Commented May 3, 2021 at 5:31

05AB1E, 19 bytes


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A port of the jelly answer


Brachylog, 34 bytes

Generates each sequence. Still a bit too verbose …


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∧ℕ₁≜gT                              trying T = [1], then T = [2], then T = [3], …
      ;?⟨                ⟩ⁱ⁾        apply the predicade input times:
         ×₂ᵐ                         multiply each element by 2
             {-₁/₃.%₂1∧}ˢ            select outputs where
                                      (element - 1)/3 must be odd
            c                        join both lists together
                            l;Tj₍∋  get the length of the final result,
                                     and output T so many times

Ruby, 67 65 bytes


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Quickly explained:

If we know that the output is in the range (1..n), then we can start reducing the array (1..n*2^k). The rest is standard Collatz for k steps.

(Thanks Kirill L. for -1 byte)


Retina, 84 bytes


Try it online! Explanation: Uses the same n2ᵏ approach as other answers. Works by building up a Retina program with k and n hardcoded in and then evaluating it. For example, the link demonstrates k=3 and n=20, and this results in the following Retina program:


Replace the input with n2ᵏ newlines.


Generate all of the integers from 0 to n2ᵏ in unary.


Separately for each line...


... repeat k times...


... if the current value is even, then halve it, otherwise treble it and add 1. (The 3* needs to be at the beginning to avoid conflicting with the $1 while the $#2* needs to be at the end to allow for an implicit _.)


Sort all of the lines into order. (This is not a numeric sort because the lines are still in unary at this point.)


Select the nth line.


Convert it to decimal.

At a cost of 4 bytes, the first n terms can be output instead:


Try it online! Explanation: Only the last two lines change.


Select the first to the nth line. (There is actually a zeroth line that we need to skip.)


Convert each line to decimal.

  • \$\begingroup\$ If I had a dollar for every dollar in this program.. \$\endgroup\$
    – Razetime
    Commented May 3, 2021 at 11:06

MathGolf, 9 bytes


Port of hyper-neutrino♦'s Python 2 answer, so will also output the first \$n\$ values (and will use the trick of only checking the range \$[1,n^2]\$).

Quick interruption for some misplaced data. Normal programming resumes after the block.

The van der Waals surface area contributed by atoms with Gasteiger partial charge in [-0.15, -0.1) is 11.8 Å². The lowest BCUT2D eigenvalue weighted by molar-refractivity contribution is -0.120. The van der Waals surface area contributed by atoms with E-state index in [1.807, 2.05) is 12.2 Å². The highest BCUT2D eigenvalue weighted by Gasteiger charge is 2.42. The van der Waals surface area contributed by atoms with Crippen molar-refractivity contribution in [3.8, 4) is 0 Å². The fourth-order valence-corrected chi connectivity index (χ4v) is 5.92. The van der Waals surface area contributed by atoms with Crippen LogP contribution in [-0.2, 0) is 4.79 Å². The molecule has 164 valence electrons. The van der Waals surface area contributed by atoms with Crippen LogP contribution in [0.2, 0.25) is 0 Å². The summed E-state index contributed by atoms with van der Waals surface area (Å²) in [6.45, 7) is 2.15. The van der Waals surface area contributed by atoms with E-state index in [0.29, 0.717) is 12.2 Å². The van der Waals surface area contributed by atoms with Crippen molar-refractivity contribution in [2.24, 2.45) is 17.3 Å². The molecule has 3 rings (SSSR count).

Try it online or verify some more test cases.


²         # Square the (implicit) first input `n`
 ╒        # Pop and push a list in the range [1,n²]
  k       # Push the second input `k`
   É      # Pop and loop `k` amount of times using 3 characters as inner code-block:
    m     #  Map each value in the list to:
     ■    #   Pop and calculate its Collatz value
      s   #  Then sort the list from lowest to highest
       k  # After the loop, push the first input `n` again
        < # And only leave that many leading items from the list
          # (after which the entire stack is output implicitly as result)

C (gcc), 183 \$\cdots\$ 148 126 bytes

g;t;l;i;f(k,n){int a[g=l=n<<k];for(;g||k--;g=qsort(a,l,4,L"\x62b078bǃ"))for(i=l;i--;a[i]=g?i+1:t%2?3*t+1:t/2)t=a[i];i=a[n-1];}

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Saved a whopping 22 bytes thanks to ceilingcat!!!

Inputs \$k\$ and \$1\$-based \$n\$ and returns the \$n^{\text{th}}\$ element of \$s_k\$.


g;t;l;i;                                 // declare all int vars needed
f(k,n){                                  // main function      
    int a[         ];                    // array a to hold sequences  
          g=                             // init g to non-zero
             l=n<<k                      // length is n * 2**k  
    for(;                                // main loop
         g||                             // g non-zero is an init loop for a  
            k--;                         // after that loop k times
                g=qsort(a,l,4,           // end of each loop sort 
                          L"\x62b078bǃ") // using a -zexecstack
                                         // comparator and set g
                                         // to zero (return value   
                                         // of qsort for success)
        for(i=l;i--;                     // loop over all elements in a
                    a[i]=                // each loop set a[i] to...
                         g?              // if it's the init loop
                          i+1            // set a[i] to i + 1
                          :              // otherwise post-init loops
                         t%2?            // apply Collatz map to a[i] 
            t=a[i];                      // temp for a[i] to save bytes
    i=a[n-1];                            // return the 1-based nth value
  • \$\begingroup\$ @ceilingcat Awesome golf - thanks! :D \$\endgroup\$
    – Noodle9
    Commented Dec 7, 2023 at 15:45

Charcoal, 46 bytes


Try it online! Link is to verbose version of code. Outputs the first n elements. Explanation:


Input k and n.


Create a range from 1 to n2ᵏ.


Apply the Collatz formula k times to the range.


Sort the range.


Output the first n elements.

A port of @hyper-neutrino's algorithm takes 48 bytes:


Try it online! Link is to verbose version of code. Explanation:


Input k and n.


Start counting at 0.


Repeat until we have at least n elements.


Get the next value we want to calculate the count for.


Start with a list of just that value.


Repeat k times...


Double the list and integer divide an appropriately filtered copy of the list by 3. This results in a list of all the values that result in the target value after k steps.


Add that many copies of the target value to the list of results.


Output the first n elements.


R, 76 bytes


Try it online!


Haskell, 96 bytes

g x=[div i 2|i<-x,even i]#[3*i+1|i<-x,odd i]
f 0=[1..]
f n=g$f$n-1